Wall walking with a difference

Behind a climbing wall or inside a swimming pool pipe don’t sound like the usual training spaces

But fully kitted out with state of the art equipment, it’s the perfect simulation for one of Tyne and Wear Fire and Rescue Service’s (TWFRS) unique specialist teams.

Their Urban Search and Rescue (USAR) team work closely with local businesses to make sure their training covers all bases.

When they get called out, the incidents are normally large scale accidents where people need rescuing but are difficult to reach.

That could include injured casualties stuck at height or below ground, buried underneath rubble or trapped in a confined space.

Over the past two weeks, they’ve been using their imagination to train at a number of local business premises, to hone those skills that keep you safe.

On a visit to Sunderland Climbing Wall, the team took the scenic route to the top of the wall – by climbing the side WITHOUT any grapples!

Dodging steel structures and working at height, the team had to bring a “casualty” to safety in the extreme heat whilst wearing full kit.

A few days later, the team took a trip over to Tynemouth Swimming Pool but they weren’t getting into the water.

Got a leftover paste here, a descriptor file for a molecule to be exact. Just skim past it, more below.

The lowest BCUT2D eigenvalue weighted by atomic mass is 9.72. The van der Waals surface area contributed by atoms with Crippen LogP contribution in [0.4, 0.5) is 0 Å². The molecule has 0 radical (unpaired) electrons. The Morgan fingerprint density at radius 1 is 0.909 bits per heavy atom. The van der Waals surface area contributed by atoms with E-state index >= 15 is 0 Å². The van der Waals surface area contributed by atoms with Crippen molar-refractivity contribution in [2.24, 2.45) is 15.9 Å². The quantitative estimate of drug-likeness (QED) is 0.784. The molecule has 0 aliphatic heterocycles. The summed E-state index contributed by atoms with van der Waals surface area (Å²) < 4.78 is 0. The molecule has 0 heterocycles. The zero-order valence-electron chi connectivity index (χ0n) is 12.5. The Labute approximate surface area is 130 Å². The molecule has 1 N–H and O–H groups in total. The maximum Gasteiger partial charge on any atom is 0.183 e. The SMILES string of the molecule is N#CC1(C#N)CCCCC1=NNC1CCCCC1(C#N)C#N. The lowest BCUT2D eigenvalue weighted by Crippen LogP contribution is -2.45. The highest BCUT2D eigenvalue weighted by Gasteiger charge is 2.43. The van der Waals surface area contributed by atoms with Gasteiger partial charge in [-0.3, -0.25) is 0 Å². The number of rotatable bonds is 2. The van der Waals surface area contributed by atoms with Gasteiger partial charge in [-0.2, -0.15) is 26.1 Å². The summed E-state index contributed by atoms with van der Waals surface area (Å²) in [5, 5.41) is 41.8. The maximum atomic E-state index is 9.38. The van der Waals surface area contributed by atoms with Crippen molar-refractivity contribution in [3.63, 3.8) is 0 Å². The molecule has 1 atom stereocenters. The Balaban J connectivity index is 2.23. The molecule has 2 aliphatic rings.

They headed to work in their pipe room to practice rescues in confined spaces in full kit – not an easy task in a heatwave.

And today (Tuesday), one of TWFRS’s senior ranking officers, is praising his team for their creative thinking.

Group Manager Ian Robinson, Head of Risk and Resilience, said “Using a variety of different training facilities that ordinarily you wouldn’t think were suitable, provides our highly trained team with the realistic challenges they need, to keep their skills razor sharp.

“We work with local businesses to create training environments with a difference, which force our team to think on their feet and solve problems quickly and safely.

“When the team are working in these incredibly difficult situations, it makes you very proud to see what they are capable of.

“The USAR team never know the type of situation they might face, so they are trained to be creative, adaptable, problem solvers who leave no stone unturned when trying to get people to safety.”